Easy A - Emma Stone interview
Interview by Rob Carnevale
EMMA Stone talks about the appeal of smart teen comedy Easy A and how she tackled her Meg Ryan ‘orgasm simulation’ sequence and singing in front of her peers.
She also talks about her career to date, playing Gwen Stacy in the new Spider-Man reboot and working with people like Andrew Garfield and Stanley Tucci on various projects.
Q. Easy A is one of the smartest teen comedies I’ve seen in a while. I’d imagine that was part of the appeal?
Emma Stone: Thank you. It was, but you never know how it’ll turn out. So, I’m glad this one came out so well.
Q. And what was the appeal of the character of Olive?
Emma Stone: I thought she was really interesting. The story took her in a different direction to what you’d normally expect from these types of comedies. Once this rumour spread, she perpetuated it instead of squashing it. She is a confident, bold girl and that’s nice and rare to see in this kind of movie.
Q. You were home schooled, so did that present any extra challenges in getting into the high school dynamic?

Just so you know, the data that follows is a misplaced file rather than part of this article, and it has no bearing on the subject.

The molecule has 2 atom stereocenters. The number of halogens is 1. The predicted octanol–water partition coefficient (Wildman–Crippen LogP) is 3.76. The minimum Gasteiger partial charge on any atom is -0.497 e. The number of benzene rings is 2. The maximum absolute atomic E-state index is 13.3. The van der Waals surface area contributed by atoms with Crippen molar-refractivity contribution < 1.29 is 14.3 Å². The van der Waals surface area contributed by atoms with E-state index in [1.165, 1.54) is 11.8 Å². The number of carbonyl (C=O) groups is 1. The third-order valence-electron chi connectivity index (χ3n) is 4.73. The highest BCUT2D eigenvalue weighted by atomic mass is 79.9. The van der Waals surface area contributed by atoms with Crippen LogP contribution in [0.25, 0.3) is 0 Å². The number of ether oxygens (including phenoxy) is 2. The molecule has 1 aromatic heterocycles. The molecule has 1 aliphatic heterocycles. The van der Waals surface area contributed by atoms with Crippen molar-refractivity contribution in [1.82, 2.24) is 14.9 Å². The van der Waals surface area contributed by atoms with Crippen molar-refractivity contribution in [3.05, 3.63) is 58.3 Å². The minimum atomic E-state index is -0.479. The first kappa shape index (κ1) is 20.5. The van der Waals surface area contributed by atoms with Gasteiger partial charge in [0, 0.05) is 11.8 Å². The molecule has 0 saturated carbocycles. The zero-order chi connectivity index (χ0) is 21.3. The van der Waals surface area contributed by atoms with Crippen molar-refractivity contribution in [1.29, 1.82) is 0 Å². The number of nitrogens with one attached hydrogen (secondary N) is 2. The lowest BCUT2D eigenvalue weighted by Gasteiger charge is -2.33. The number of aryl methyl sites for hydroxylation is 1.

Emma Stone: Well, I think this story could have taken place at any age. Her predicament stems from the fact she’s lying about who she was, so that could have taken place anywhere, and could happen to anyone. I didn’t need to tap into a high school mentality for that, per se. But it was nice because all of the extras in the movie actually went to the high school we were shooting at, so it was nice to be able to make use of the dynamic that existed between them.
Q. How was Will Gluck as a director? I gather he likes to swear a lot?
Emma Stone: [Laughs] Yeah, Will’s a real pain in the arse! I’m kidding of course. We have a very special relationship in that we are bullshitting each other almost constantly. He doesn’t need to cuddle me. So, in that sense he’s fantastic to work with. He knows me completely and he calls me on my crap all the time.
Q. So, how would you describe your crap?
Emma Stone: Well, I might be in the middle of a take and I’d be like: “Shit, that was awful!” And he’d say: “Yeah, it was! Do it again!” But that’s refreshing. So many directors want to cuddle you and look after you, but he’s really good at making you feel special while not being afraid to call you on something you’re not doing or bringing to the scene. I mean I’m not a baby, so you have to grow some balls. And that’s nice.